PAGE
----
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October 6, 2020

Cambridge Reverses Course, Divests After Years of Prior Rejections

Cambridge University announced last week that it would divest after years of resisting such a policy. The university said it will drop coal and oil and gas investments over the next decade while making “significant” investments in renewable energy by 2025. 

The decision walks back on previous divestment rejections Cambridge University had in response to divestment—not too long ago in 2016 and 2018 

The Financial Times notes the divestment policy only relates to the university’s central endowment fund of £3.5bn. The FT also notes “The fund’s exposure to the energy sector, of which fossil fuel companies are a sub-set, stood at almost £100m at the end of last year. It would not reveal details of individual investments.” Cambridge has also promised to reach net-zero greenhouse-gas emissions from the activities of all its investments by 2038. The individual colleges within Cambridge, which control about a further £3.5bn, also have their own individual investment policies.  

The university’s sudden change in their position seems out of place, too. Their most recent divestment rejection was met with slight controversyIn 2017, the university created a working group to respond to activists’ calls for divestment. Well into 2018, as the university community was awaiting the response, internal documents from the working group were leaked and it was revealed that the university had made up their minds a long time ago—ultimately choosing to reject divestment.  

Their reasoning made sense, too. Cambridge rejected divestment back in June 2018 “because it needs the yield to finance its academic program.”  

The CUEF has significantly outperformed its market benchmarks over the 10 years of its existence and so has significantly enhanced the University’s ability to pursue its mission. Those returns are a critical component of the financial resources that underpin research and education activities across the University, including the provision of some financial support for students and the enhancement of education and research facilities.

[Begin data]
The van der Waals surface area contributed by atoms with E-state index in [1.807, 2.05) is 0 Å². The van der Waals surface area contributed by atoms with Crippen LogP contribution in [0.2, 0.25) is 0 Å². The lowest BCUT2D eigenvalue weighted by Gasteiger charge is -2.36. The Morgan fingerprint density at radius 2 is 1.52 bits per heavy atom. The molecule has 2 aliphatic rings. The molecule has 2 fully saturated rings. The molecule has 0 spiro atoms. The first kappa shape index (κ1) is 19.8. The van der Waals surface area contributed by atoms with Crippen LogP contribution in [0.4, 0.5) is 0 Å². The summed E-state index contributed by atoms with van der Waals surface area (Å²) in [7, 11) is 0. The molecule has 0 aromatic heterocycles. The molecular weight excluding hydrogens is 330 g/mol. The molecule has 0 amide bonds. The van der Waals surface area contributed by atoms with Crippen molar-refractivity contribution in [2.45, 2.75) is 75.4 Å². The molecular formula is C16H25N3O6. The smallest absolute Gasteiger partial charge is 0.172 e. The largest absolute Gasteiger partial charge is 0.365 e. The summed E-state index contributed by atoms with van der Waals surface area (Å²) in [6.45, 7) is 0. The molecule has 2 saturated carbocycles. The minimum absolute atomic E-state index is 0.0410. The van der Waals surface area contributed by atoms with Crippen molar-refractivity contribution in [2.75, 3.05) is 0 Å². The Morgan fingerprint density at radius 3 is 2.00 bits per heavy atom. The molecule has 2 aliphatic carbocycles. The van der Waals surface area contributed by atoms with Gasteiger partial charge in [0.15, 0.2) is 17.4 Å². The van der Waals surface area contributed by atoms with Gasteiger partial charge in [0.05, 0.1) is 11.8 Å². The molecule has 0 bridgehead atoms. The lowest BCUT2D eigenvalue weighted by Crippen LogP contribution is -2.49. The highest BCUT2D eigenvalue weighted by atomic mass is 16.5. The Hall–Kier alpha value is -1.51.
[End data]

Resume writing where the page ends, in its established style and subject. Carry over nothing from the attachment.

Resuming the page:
Divestment from any funds that have even small fossil fuel components, or that would require CUEF to step back from investments in alternative energy initiatives by global companies currently regarded as fossil fuel companies, would result in significant limitations on the CUEF’s ability to invest as successfully as in the past, with consequent reductions in the fundamental support provided by the endowment to the University’s core academic activities.” 

The university also states it will from now on vet all future research funding and donations, which totaled about £700m last year, to ensure that those giving money were aligned with the university’s objectives to cut greenhouse gas emissions. Frequent targets of protests have been Cambridge’s partnerships with oil and gas companies like BP and Shell. Ironically, the BP Institute works on issues like carbon capture, geothermal power, technology for wind turbines, and energy efficiency.  

Cambridge’s divestment decision once again shows that divestment is politically motivated and will not impact climate change mitigation efforts.